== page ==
• “embrace it and just be happy these rent market rate condos”?
      “Mixed-income housing is the only way to pay for [new commercial development]?”

      This is utter nonsense. We need deeply affordable housing to avoid residents getting displaced—or worse, ending up homeless—and there is very little city-owned land left, where the city can control what happens. 100% deeply affordable housing should be built here, not luxury condos, not “country clubs” where residents never become part of the community, where the developers boast that residents can segregate themselves inside their vertical, gated “country club” communities without ever having to engage with their surrounding community.

  2. I love living in LIC and I’m considering TFC when my current lease expires. Why do so many say NO to progress. I’d much rather see well designed, beautiful buildings that are managed by professional companies as opposed to big city / state run bland buildings. I would like to see more affordable rents, let them flood the market with apartments and the rents will come down or level. Say YES TO PROGRESS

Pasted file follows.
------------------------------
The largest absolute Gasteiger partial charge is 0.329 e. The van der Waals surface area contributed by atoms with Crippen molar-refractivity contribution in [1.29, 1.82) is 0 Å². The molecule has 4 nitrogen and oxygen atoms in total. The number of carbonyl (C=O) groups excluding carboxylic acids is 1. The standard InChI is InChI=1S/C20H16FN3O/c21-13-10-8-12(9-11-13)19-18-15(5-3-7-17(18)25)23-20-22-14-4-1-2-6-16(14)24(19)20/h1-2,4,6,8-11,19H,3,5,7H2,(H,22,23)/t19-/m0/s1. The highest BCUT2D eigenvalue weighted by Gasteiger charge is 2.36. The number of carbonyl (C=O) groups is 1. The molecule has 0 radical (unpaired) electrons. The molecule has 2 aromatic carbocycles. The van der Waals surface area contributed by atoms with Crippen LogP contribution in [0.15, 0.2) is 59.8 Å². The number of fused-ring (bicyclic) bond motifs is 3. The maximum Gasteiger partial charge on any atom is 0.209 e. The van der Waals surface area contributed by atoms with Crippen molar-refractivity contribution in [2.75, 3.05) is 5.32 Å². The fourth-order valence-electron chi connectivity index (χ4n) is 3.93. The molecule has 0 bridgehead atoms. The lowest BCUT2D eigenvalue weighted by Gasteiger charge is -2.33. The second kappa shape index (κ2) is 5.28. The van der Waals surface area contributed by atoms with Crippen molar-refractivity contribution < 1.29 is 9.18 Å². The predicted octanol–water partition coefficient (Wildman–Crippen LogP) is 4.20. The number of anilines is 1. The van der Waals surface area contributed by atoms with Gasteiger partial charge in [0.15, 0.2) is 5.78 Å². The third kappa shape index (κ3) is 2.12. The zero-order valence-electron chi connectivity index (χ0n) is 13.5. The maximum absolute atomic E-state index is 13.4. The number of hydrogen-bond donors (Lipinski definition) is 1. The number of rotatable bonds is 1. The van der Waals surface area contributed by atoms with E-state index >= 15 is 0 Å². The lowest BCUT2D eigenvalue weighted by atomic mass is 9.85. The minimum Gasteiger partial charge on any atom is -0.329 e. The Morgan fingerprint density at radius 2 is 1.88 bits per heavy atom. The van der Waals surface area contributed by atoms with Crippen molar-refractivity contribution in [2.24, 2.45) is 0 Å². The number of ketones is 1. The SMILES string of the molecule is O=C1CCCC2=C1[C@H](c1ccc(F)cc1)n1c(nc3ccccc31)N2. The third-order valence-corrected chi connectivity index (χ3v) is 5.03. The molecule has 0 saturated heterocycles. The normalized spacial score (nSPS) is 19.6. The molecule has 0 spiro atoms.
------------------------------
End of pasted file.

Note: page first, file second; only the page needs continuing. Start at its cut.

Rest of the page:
3. LIC is overbuilt. Same subway service for decades and EDC head James Patchett is a tool to REBNY. He should not be in charge and should of been fired ages ago. Patchett is the same guy who signed off on the Rivington deed since he was so inept.

    • actually there is a requirement for an 80,000 SF school on site plus affordable housing, offices and tons of other community benefits. the haters don’t want to listen to the facts.